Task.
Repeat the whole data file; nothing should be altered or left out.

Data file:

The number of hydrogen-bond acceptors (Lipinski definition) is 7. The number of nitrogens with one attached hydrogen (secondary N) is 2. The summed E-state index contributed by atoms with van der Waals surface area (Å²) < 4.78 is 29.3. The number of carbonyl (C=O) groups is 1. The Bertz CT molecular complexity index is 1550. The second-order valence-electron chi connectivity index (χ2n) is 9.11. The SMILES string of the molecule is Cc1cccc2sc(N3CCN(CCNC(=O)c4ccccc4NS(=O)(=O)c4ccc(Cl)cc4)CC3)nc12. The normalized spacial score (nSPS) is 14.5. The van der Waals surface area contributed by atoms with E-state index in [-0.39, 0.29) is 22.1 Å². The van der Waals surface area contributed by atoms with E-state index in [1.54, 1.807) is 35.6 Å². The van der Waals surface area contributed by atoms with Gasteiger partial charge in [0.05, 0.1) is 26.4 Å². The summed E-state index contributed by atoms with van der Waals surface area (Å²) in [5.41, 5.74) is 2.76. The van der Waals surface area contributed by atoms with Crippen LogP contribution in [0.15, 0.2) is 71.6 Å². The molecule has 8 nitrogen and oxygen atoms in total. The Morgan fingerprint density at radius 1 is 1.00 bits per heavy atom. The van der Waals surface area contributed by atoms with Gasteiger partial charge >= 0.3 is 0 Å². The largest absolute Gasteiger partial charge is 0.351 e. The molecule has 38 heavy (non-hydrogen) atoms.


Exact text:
The number of hydrogen-bond acceptors (Lipinski definition) is 7. The number of nitrogens with one attached hydrogen (secondary N) is 2. The summed E-state index contributed by atoms with van der Waals surface area (Å²) < 4.78 is 29.3. The number of carbonyl (C=O) groups is 1. The Bertz CT molecular complexity index is 1550. The second-order valence-electron chi connectivity index (χ2n) is 9.11. The SMILES string of the molecule is Cc1cccc2sc(N3CCN(CCNC(=O)c4ccccc4NS(=O)(=O)c4ccc(Cl)cc4)CC3)nc12. The normalized spacial score (nSPS) is 14.5. The van der Waals surface area contributed by atoms with E-state index in [-0.39, 0.29) is 22.1 Å². The van der Waals surface area contributed by atoms with E-state index in [1.54, 1.807) is 35.6 Å². The van der Waals surface area contributed by atoms with Gasteiger partial charge in [0.05, 0.1) is 26.4 Å². The summed E-state index contributed by atoms with van der Waals surface area (Å²) in [5.41, 5.74) is 2.76. The van der Waals surface area contributed by atoms with Crippen LogP contribution in [0.15, 0.2) is 71.6 Å². The molecule has 8 nitrogen and oxygen atoms in total. The Morgan fingerprint density at radius 1 is 1.00 bits per heavy atom. The van der Waals surface area contributed by atoms with Gasteiger partial charge >= 0.3 is 0 Å². The largest absolute Gasteiger partial charge is 0.351 e. The molecule has 38 heavy (non-hydrogen) atoms.